My four-year-old boy can already tell people, proudly, that he is adopted.
We have used the word with pride since we became his forever family, but as he grows up, it’s a term that could also end up being challenging, possibly even painful, for him to hear.
For all the joy parents experience adopting a child, there is another very different story of loss about how that child came to be put up for adoption. For families who have been formed by adoption, the word ‘adopt’ is such a powerful one, but also has to be treated extremely sensitively.
It therefore requires some examination as to why farms and zoos want to hang signs around their establishments promoting ‘adopt an animal’ schemes.
After all, these well-meaning places do not intend for visitors to unconditionally love, protect, house, bathe, clothe and support their cattle and livestock, they simply want their visitors to give some money to an animal and to print their name on a certificate.
The word is being borrowed, unnecessarily, from the idea of adopting a child to give a potential donor an inflated and highly distorted impact of this charitable transaction.
I dread the day so fiercely that my son realises that a word that has such a sacred and celebrated place in our family is the same word that is used to describe setting up a direct debit to sponsor a tiger in a zoo, or a pig, sheep or alpaca at our local farm.
I am sure the bond that their guests form with that special goat on their quarterly visit is heartfelt and special, but to me it is still sponsoring an animal – not adopting
I have written to different companies who use this language. My local farm’s reply acknowledged that while it could be considered insensitive, it is ‘a very widely used term, something that is familiar and recognised by members of the public.’
Essentially, if enough people are using a word that is upsetting and, in this instance, totally unsuitable, then they have no intention of changing it.
Their reply got more intriguing when they tried to justify the use of the word: ‘Many of our guests that adopt our animals visit them regularly, and form a bond with the animals, often re-adopting them year after year.’
Just when I thought that the word ‘adopt’ couldn’t be violated anymore, ‘re-adopted,’ a word that implies that adoption needs an annual renewal gets used.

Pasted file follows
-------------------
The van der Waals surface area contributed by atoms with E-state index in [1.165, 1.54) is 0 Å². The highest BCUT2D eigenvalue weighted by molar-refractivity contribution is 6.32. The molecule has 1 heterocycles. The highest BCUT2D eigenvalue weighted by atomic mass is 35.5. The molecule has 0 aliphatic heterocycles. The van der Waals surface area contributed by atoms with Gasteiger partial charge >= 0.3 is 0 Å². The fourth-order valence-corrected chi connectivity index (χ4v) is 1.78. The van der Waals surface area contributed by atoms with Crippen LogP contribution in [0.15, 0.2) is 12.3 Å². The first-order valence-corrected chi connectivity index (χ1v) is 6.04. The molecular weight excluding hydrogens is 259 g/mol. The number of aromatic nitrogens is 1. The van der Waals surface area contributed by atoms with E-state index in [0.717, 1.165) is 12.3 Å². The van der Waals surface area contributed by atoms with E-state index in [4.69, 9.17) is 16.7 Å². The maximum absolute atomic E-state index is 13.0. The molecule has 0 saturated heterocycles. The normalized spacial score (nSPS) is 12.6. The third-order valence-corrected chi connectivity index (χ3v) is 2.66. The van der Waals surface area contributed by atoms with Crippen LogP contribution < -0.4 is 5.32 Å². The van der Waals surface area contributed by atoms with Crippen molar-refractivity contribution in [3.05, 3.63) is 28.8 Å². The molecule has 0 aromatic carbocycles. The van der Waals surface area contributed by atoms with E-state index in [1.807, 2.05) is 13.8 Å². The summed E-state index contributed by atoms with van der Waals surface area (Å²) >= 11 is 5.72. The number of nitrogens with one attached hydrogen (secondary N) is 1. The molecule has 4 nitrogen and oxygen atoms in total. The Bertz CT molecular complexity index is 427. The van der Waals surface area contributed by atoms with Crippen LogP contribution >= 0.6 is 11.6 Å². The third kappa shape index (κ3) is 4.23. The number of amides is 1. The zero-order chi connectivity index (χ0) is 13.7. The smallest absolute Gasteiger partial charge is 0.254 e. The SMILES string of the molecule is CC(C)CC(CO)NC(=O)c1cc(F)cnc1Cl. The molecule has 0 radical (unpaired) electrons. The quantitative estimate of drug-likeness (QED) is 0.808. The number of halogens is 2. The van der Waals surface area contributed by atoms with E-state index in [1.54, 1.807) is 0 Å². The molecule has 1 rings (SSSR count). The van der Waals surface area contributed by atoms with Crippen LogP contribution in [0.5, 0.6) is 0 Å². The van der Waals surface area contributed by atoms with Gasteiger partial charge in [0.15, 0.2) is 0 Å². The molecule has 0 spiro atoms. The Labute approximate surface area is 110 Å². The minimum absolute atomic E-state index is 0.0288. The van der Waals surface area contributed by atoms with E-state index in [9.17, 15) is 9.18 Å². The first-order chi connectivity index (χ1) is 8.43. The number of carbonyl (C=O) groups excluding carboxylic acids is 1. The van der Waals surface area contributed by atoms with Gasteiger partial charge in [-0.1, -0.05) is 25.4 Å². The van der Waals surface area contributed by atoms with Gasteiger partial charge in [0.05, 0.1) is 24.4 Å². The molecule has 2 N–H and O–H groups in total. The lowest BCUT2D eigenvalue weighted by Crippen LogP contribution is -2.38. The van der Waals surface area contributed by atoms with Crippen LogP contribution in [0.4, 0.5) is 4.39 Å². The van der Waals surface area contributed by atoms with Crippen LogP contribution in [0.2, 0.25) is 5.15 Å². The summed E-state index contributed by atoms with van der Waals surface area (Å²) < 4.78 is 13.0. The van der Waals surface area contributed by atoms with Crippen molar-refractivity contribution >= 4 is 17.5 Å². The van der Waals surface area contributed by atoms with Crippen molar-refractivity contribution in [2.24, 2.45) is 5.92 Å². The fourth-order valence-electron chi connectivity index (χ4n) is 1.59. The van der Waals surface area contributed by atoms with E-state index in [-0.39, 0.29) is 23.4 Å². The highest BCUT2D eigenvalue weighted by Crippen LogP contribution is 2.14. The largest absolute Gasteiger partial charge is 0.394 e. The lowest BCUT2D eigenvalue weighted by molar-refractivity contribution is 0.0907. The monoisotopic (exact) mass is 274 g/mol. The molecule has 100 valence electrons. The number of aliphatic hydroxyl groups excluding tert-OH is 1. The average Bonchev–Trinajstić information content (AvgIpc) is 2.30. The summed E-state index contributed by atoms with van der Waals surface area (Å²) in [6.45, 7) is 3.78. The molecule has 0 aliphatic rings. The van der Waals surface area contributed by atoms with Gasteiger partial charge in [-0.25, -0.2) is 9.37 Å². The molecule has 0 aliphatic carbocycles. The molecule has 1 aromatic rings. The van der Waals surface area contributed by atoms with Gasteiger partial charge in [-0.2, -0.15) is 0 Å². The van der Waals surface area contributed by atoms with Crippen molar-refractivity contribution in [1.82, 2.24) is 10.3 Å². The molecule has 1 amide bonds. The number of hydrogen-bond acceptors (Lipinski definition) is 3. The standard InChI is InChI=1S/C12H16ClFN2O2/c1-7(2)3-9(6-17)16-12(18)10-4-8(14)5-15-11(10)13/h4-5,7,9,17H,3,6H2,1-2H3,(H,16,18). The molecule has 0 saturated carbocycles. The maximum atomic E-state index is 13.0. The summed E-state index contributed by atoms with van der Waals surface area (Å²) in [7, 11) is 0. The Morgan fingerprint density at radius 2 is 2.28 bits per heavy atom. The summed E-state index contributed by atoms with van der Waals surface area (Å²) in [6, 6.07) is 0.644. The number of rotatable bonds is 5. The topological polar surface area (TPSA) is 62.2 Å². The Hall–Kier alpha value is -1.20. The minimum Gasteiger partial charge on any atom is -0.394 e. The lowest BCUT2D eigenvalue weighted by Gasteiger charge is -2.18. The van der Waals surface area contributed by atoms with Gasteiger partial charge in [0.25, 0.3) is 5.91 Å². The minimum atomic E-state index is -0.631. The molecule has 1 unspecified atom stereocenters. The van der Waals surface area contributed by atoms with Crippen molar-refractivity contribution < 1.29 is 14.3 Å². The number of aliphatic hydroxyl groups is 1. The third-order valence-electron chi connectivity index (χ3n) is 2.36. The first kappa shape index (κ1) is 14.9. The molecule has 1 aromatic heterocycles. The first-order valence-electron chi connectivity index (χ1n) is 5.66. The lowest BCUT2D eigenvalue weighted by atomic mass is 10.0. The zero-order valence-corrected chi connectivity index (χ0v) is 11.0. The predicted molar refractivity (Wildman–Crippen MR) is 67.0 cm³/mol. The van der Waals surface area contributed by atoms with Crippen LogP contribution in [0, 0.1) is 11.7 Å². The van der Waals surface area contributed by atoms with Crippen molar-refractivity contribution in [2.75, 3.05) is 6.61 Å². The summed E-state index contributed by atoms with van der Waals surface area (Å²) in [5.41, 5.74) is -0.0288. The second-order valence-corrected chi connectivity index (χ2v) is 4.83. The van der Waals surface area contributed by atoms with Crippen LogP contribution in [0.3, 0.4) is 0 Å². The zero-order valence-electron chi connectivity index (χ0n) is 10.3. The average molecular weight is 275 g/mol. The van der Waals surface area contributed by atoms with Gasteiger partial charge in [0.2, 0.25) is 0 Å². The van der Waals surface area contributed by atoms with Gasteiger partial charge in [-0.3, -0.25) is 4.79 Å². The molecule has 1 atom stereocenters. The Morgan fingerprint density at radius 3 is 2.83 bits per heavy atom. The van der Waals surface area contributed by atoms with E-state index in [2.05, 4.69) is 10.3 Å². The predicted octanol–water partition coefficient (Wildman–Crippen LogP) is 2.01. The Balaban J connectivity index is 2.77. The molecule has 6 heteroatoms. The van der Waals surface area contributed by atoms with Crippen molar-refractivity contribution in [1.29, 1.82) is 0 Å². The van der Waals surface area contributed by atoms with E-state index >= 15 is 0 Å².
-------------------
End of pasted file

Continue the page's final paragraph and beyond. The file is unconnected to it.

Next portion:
I am sure that the bond that their guests form with that goat on their quarterly visit is heartfelt and special, but to me it is still sponsoring an animal – it is not adopting. It does not deserve the same status that bonds my son, whom I adore beyond all measure, and me.
I know that without sponsorship schemes it would not be possible for farms, zoos and charities to do the great work that they do, and which I fully support.
I also understand why the word ‘adopt’ might be used by animal shelters seeking potential pet owners, who would provide a forever home for an animal. While I’d still prefer it not to be a term shared by children and pets, it does at least make more sense in this context.
I don’t think anyone was purposefully trying to cause offence by using the phrase ‘Adopt an Animal’, but to not change it to ‘Sponsor an Animal’, knowing that it will cause upset for adopted children is offensive.
It is time for big zoos, aquariums, animal charities, and even my local farm, to be kind and bold and change the narrative.
Guests who visit these wonderful places love animals and will still donate with or without the use of a word that is incorrectly and insensitively being used to pull at heart strings.
I do not want anyone to boycott these schemes – my objective is to educate, not humiliate. I want these places to thrive and survive in these difficult times.
But all change has to start with a few champions, which is why I am reaching out to farms, zoos and animal charities to be those who choose to make a difference.
They have the power to do something subtle yet powerful to help children, who have already had a difficult start in life, to feel more pride about their adoption life stories.
I would love to see something written soon about how zoos and farms in the UK are mirroring the diversity of families in our progressive society by being bold enough, and kind enough, to keep the word adopt special for the vulnerable children who need it most.
Adoption Month is a month-long series covering all aspects of adoption.
For the next four weeks, which includes National Adoption Week from October 14-19, we will be speaking to people who have been affected by adoption in some way, from those who chose to welcome someone else’s child into their family to others who were that child.
We’ll also be talking to experts in the field and answering as many questions as possible associated with adoption, as well as offering invaluable advice along the way.
If you have a story to tell or want to share any of your own advice please do get in touch at [email protected]
- Why we’re talking about adoption this month
- How to adopt a child – from how long it takes to how you can prepare
- The most Googled questions on adoption, answered
- How long does it take to adopt a child in the UK
- Adoption myths that could be stopping you from starting a family
- How to tell your child they are adopted
Visit our Adoption Month page for more.
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